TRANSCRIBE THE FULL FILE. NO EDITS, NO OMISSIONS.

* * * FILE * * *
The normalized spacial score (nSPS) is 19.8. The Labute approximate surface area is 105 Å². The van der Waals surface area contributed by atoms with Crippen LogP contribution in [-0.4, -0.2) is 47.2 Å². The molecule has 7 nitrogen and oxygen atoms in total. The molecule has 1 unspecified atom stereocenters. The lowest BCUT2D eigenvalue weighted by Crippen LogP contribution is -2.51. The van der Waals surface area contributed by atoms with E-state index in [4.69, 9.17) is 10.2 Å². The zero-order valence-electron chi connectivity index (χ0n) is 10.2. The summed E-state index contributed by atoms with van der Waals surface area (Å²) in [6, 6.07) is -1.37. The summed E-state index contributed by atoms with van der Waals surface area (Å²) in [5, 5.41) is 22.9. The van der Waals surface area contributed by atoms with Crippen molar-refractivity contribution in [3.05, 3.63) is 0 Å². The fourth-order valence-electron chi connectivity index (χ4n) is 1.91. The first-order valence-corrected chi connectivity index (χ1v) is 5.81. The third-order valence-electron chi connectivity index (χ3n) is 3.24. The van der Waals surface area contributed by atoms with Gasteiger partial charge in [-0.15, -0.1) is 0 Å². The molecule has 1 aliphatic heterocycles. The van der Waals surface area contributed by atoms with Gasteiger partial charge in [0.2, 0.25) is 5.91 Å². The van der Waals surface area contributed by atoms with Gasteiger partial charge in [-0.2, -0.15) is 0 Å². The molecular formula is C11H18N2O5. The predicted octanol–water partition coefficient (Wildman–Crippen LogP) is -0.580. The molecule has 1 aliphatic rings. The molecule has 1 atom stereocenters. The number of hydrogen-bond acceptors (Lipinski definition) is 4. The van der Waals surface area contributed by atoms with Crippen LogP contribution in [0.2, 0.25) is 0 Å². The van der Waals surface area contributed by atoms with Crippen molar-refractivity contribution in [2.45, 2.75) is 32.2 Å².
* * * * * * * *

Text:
The normalized spacial score (nSPS) is 19.8. The Labute approximate surface area is 105 Å². The van der Waals surface area contributed by atoms with Crippen LogP contribution in [-0.4, -0.2) is 47.2 Å². The molecule has 7 nitrogen and oxygen atoms in total. The molecule has 1 unspecified atom stereocenters. The lowest BCUT2D eigenvalue weighted by Crippen LogP contribution is -2.51. The van der Waals surface area contributed by atoms with E-state index in [4.69, 9.17) is 10.2 Å². The zero-order valence-electron chi connectivity index (χ0n) is 10.2. The summed E-state index contributed by atoms with van der Waals surface area (Å²) in [6, 6.07) is -1.37. The summed E-state index contributed by atoms with van der Waals surface area (Å²) in [5, 5.41) is 22.9. The van der Waals surface area contributed by atoms with Crippen molar-refractivity contribution in [3.05, 3.63) is 0 Å². The fourth-order valence-electron chi connectivity index (χ4n) is 1.91. The first-order valence-corrected chi connectivity index (χ1v) is 5.81. The third-order valence-electron chi connectivity index (χ3n) is 3.24. The van der Waals surface area contributed by atoms with Gasteiger partial charge in [-0.15, -0.1) is 0 Å². The molecule has 1 aliphatic heterocycles. The van der Waals surface area contributed by atoms with Gasteiger partial charge in [0.2, 0.25) is 5.91 Å². The van der Waals surface area contributed by atoms with Gasteiger partial charge in [-0.2, -0.15) is 0 Å². The molecular formula is C11H18N2O5. The predicted octanol–water partition coefficient (Wildman–Crippen LogP) is -0.580. The molecule has 1 aliphatic rings. The molecule has 1 atom stereocenters. The number of hydrogen-bond acceptors (Lipinski definition) is 4. The van der Waals surface area contributed by atoms with Crippen LogP contribution in [0.2, 0.25) is 0 Å². The van der Waals surface area contributed by atoms with Crippen molar-refractivity contribution in [2.45, 2.75) is 32.2 Å².